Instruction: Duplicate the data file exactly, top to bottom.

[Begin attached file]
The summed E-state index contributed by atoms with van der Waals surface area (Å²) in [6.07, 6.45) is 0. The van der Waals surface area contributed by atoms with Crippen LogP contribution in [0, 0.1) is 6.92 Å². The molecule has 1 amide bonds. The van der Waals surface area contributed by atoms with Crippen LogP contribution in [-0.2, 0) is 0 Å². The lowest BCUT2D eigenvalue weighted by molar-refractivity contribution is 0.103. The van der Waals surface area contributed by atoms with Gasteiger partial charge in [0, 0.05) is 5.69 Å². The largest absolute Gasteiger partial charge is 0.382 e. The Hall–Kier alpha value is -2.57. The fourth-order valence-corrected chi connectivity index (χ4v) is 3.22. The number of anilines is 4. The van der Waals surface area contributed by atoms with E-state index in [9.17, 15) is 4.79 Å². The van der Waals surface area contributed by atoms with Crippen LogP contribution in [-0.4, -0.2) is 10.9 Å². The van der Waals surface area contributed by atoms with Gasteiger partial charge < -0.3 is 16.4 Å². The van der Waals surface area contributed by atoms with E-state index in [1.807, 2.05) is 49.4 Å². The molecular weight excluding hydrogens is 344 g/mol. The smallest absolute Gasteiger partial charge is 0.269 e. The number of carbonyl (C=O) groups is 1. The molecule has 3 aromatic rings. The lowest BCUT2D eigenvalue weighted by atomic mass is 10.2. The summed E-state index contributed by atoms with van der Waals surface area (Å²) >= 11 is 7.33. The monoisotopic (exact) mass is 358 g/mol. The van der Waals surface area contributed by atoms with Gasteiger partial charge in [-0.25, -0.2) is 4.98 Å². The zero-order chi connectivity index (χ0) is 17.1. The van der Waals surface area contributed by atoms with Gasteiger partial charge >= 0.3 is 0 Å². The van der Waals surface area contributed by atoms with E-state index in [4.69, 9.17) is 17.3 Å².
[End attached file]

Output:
The summed E-state index contributed by atoms with van der Waals surface area (Å²) in [6.07, 6.45) is 0. The van der Waals surface area contributed by atoms with Crippen LogP contribution in [0, 0.1) is 6.92 Å². The molecule has 1 amide bonds. The van der Waals surface area contributed by atoms with Crippen LogP contribution in [-0.2, 0) is 0 Å². The lowest BCUT2D eigenvalue weighted by molar-refractivity contribution is 0.103. The van der Waals surface area contributed by atoms with Gasteiger partial charge in [0, 0.05) is 5.69 Å². The largest absolute Gasteiger partial charge is 0.382 e. The Hall–Kier alpha value is -2.57. The fourth-order valence-corrected chi connectivity index (χ4v) is 3.22. The number of anilines is 4. The van der Waals surface area contributed by atoms with E-state index in [9.17, 15) is 4.79 Å². The van der Waals surface area contributed by atoms with Crippen LogP contribution in [-0.4, -0.2) is 10.9 Å². The van der Waals surface area contributed by atoms with Gasteiger partial charge < -0.3 is 16.4 Å². The van der Waals surface area contributed by atoms with E-state index in [1.807, 2.05) is 49.4 Å². The molecular weight excluding hydrogens is 344 g/mol. The smallest absolute Gasteiger partial charge is 0.269 e. The number of carbonyl (C=O) groups is 1. The molecule has 3 aromatic rings. The lowest BCUT2D eigenvalue weighted by atomic mass is 10.2. The summed E-state index contributed by atoms with van der Waals surface area (Å²) >= 11 is 7.33. The monoisotopic (exact) mass is 358 g/mol. The van der Waals surface area contributed by atoms with Gasteiger partial charge in [-0.25, -0.2) is 4.98 Å². The zero-order chi connectivity index (χ0) is 17.1. The van der Waals surface area contributed by atoms with Gasteiger partial charge >= 0.3 is 0 Å². The van der Waals surface area contributed by atoms with E-state index in [4.69, 9.17) is 17.3 Å².